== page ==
Write it for you wholesale

July 12, 2012

While I agree with George MacDonald Ross and Jude Carroll that creating independent, enthusiastic learners and redesigning assessments to make plagiarism more difficult are important, I fear that "beating the cheats" is proving more challenging than ever ("Cogitate, don't regurgitate", 5 July).

Ross suggests that the lecture, which students treat as providing "model answers", "should lose its central position in university teaching". A colleague and I tried precisely this approach on a new third-year option on American slavery this year. We replaced the traditional lecture programme with a series of podcasts and used the time we freed up for more small-group work and tutorials that emphasised problem-solving and document analysis.

A statistically significant minority of the students then rated the course as poor precisely because of this approach during the university's unit evaluation exercise, which is modelled on the National Student Survey. As long as the management-led overemphasis on "student satisfaction" as a measure of teaching quality remains, the lecture and indeed the "model answer" are quite safe, and academics who experiment with innovative and challenging classroom techniques run the risk of being labelled bad teachers.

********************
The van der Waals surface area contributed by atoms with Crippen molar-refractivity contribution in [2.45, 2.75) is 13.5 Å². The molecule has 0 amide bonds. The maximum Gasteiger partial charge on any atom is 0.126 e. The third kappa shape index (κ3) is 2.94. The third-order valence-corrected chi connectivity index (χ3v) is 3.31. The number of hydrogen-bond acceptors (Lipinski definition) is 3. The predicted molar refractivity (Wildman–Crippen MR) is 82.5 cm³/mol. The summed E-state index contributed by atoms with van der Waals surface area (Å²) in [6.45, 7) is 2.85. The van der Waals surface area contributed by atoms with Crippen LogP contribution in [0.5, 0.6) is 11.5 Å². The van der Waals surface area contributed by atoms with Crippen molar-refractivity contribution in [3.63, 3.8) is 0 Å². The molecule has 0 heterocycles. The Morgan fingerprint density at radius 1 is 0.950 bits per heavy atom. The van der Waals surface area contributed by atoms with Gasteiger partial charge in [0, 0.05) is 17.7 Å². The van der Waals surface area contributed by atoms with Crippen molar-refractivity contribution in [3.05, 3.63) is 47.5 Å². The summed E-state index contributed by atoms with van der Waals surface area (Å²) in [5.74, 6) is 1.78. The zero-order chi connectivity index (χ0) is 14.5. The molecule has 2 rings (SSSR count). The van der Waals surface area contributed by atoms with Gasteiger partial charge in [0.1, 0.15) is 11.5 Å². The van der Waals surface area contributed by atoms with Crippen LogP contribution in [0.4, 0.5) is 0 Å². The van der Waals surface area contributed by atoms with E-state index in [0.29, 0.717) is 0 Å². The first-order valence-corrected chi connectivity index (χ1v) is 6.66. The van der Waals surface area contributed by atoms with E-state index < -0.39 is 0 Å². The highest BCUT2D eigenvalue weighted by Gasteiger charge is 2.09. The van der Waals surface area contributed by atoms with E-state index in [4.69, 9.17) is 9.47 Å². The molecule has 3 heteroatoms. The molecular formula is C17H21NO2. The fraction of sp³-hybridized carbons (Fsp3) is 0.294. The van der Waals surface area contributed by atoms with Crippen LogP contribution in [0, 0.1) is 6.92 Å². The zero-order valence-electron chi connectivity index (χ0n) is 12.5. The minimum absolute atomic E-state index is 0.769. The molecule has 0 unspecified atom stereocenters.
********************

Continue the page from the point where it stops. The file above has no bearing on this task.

Carroll's emphasis on redesigning assessments is wise but seems predicated on the assumption that the problem is basically one of students downloading material from the internet. The emerging danger, which both plagiarism-detection software and assignment redesign would struggle to counter, is "bespoke" coursework written to order.

In the area of South Manchester where I (and many undergraduates) live, the services of those prepared to write essays and assignments are widely advertised in newsagent windows. In my more pessimistic moments, I fear that we may have to move to 100 per cent unseen examinations and even vivas and presentations to tackle cheating. Even then, we would probably have to check IDs.

Gervase Phillips, Principal lecturer in history, Manchester Metropolitan University

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